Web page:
“When German Christians Were Silent: A Plea to American Christians to Consider the Plot of the DACA, DREAMERS, and the Refugee and Immigrant Families”
I’m very concerned about the attitude of the current American administration and American Christianity toward the individuals and families that fall under the category of DACA, Dreamers, and (illegal) Immigrants.
I’m worried about their current and future state in this country because they’re being mistreated and dehumanized by the current administration; I’m also worried because of the dreadful silence of American Christians and American Evangelicals concerning the plot and status of this group of individuals and families. My fear is that the United States is progressively becoming a fascist state. I’m also worried that a lot of cruel things that happened to the Jews in Germany in the first half of the twentieth-century, especially in the 1940s, could potentially happen in America and to the so-called illegal and undocumented people and families.
The Jews were considered illegal people in Germany; they were also accused of taking German jobs, elevating poverty and hunger in Germany, and increasing unemployment and crime rates in Germany. The Jewish people were also portrayed as criminals, murderers, thieves, lazy, unpatriotic, and anti-German. The Jews were the victims of an unjust and racist system.
Unfortunately, the majority of the German Christian population of that historical era was silent on the suffering and mistreatment of the Jews. As a result, Jews were ridiculed, dehumanized, humiliated, expelled from Germany, tortured, executed, and eventually, they became victims of one of the greatest human genocides in the first half of the twentieth-century. The Jewish genocide happened because many German Christians unashamedly supported the public policies of the German state, and many of them were fervent Natzis. Jews in Germany not only suffered mass deportation to countries they have not known or even visited. Jewish families were separated from each other because of unjust and inhumane immigration policies and anti-Semitism.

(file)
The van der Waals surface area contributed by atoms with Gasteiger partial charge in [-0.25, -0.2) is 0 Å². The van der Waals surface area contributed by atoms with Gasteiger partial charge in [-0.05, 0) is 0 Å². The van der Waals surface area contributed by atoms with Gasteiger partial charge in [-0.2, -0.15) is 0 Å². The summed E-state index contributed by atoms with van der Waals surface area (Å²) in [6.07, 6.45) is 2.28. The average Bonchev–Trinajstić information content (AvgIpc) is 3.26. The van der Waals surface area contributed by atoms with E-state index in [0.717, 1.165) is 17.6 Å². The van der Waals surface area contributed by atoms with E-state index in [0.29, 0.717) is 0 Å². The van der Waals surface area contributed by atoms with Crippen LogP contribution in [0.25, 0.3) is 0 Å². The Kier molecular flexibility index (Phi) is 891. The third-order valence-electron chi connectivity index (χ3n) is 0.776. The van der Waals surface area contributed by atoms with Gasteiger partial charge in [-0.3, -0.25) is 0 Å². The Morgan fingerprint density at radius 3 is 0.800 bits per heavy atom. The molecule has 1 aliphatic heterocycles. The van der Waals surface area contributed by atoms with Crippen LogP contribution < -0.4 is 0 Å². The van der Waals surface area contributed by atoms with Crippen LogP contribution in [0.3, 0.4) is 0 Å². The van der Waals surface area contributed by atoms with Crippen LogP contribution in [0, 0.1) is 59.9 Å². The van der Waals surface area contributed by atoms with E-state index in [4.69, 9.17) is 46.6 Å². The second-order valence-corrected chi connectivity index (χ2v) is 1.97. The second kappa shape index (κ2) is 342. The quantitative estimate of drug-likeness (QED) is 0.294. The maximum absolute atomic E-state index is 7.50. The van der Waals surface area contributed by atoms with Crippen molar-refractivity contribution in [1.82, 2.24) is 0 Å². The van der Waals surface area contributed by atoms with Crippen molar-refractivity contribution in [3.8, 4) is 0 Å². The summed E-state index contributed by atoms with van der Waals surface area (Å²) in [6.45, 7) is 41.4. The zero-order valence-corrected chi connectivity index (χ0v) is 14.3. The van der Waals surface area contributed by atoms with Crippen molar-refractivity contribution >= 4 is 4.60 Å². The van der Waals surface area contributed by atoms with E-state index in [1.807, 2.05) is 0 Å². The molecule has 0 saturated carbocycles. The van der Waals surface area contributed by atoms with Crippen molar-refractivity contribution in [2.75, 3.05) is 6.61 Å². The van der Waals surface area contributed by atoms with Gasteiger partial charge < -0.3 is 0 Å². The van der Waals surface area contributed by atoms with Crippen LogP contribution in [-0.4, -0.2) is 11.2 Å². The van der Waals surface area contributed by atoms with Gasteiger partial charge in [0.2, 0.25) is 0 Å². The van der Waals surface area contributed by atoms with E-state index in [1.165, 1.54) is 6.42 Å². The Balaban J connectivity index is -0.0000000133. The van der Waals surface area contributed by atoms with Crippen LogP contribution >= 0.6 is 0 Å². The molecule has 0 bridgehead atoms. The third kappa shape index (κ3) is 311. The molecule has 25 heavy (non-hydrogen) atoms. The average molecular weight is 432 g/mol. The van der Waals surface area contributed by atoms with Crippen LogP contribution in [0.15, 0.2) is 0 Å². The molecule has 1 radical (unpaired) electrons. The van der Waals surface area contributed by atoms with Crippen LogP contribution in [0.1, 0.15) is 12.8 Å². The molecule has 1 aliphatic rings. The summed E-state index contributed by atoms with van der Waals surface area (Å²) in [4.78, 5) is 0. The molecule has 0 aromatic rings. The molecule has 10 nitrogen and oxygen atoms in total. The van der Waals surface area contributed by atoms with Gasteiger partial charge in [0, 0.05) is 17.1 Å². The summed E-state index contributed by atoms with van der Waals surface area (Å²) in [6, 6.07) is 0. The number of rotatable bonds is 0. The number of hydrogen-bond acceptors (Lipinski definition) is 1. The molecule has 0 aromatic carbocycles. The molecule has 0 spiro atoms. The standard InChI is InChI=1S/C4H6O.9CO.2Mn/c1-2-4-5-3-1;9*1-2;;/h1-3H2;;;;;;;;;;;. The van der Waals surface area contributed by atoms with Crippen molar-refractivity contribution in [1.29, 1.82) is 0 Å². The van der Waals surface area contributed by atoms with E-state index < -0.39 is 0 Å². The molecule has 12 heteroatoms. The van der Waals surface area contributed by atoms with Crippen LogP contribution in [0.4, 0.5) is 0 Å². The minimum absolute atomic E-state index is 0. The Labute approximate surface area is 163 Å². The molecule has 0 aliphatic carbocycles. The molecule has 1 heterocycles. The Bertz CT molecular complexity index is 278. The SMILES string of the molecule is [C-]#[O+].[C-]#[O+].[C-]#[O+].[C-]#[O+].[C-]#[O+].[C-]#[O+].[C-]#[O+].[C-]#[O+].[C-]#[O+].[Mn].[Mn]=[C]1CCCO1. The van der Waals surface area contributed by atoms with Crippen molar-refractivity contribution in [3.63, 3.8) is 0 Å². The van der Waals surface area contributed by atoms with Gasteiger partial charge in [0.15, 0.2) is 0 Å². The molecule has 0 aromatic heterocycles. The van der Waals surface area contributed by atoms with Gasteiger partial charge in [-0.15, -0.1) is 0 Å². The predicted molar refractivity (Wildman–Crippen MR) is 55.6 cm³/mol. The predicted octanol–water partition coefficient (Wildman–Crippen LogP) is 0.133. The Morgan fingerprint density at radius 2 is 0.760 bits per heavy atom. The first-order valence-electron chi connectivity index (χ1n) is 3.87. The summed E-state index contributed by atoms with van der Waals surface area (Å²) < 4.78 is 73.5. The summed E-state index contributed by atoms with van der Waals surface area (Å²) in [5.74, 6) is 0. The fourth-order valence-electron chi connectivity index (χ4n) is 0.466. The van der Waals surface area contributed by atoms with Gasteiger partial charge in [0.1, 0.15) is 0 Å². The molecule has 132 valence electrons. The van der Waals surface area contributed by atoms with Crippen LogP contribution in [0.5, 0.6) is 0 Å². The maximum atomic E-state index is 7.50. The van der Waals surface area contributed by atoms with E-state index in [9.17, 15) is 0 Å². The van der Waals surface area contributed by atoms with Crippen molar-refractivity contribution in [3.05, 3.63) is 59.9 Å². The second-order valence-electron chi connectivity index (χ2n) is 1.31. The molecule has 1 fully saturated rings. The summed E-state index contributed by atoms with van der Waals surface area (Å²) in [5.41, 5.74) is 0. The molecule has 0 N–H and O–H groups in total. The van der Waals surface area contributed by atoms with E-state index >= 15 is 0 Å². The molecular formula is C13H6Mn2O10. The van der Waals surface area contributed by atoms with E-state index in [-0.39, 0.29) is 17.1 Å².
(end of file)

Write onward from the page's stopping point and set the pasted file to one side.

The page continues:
I hope American Christians of all denominational expressions and correspondingly Evangelical Christians would muster up their courage to speak out against the current xenophobia, forced deportation, and sinful actions of this present administration against immigrant families, the DACA, and dreamers, and the so-called illegal people. Not only this group of individuals are suffering; the lives of their American friends, co-workers, classmates, and individuals of the same church have forever transformed. They sympathize with them and mourn over their situation. They’re also worried about the future.
I’m worried about the silence of American Christians on these moral and ethical issues. I pray we won’t follow the footsteps of the German Christians in the time of Hitler and the Jewish Holocaust. May God grant us the zeal, passion, boldness, and Christ’s love to fight for those who are weak and vulnerable!
God has commanded his people and the church to speak out on matters of justice and injustice, human oppression, socio-political issues, economic matters, and power dynamics and relations in our culture; as Walter Brueggermann affirms,
“The church has a huge stake in breaking the silence, because the God of the Bible characteristically appears at the margins of established power arrangements, whether theological or socioeconomic and political.”
I’m asking American Christians to take a stand on these moral issues because American Evangelicals are a powerful group of individuals whose influence extends to the sphere of American politics and public policies.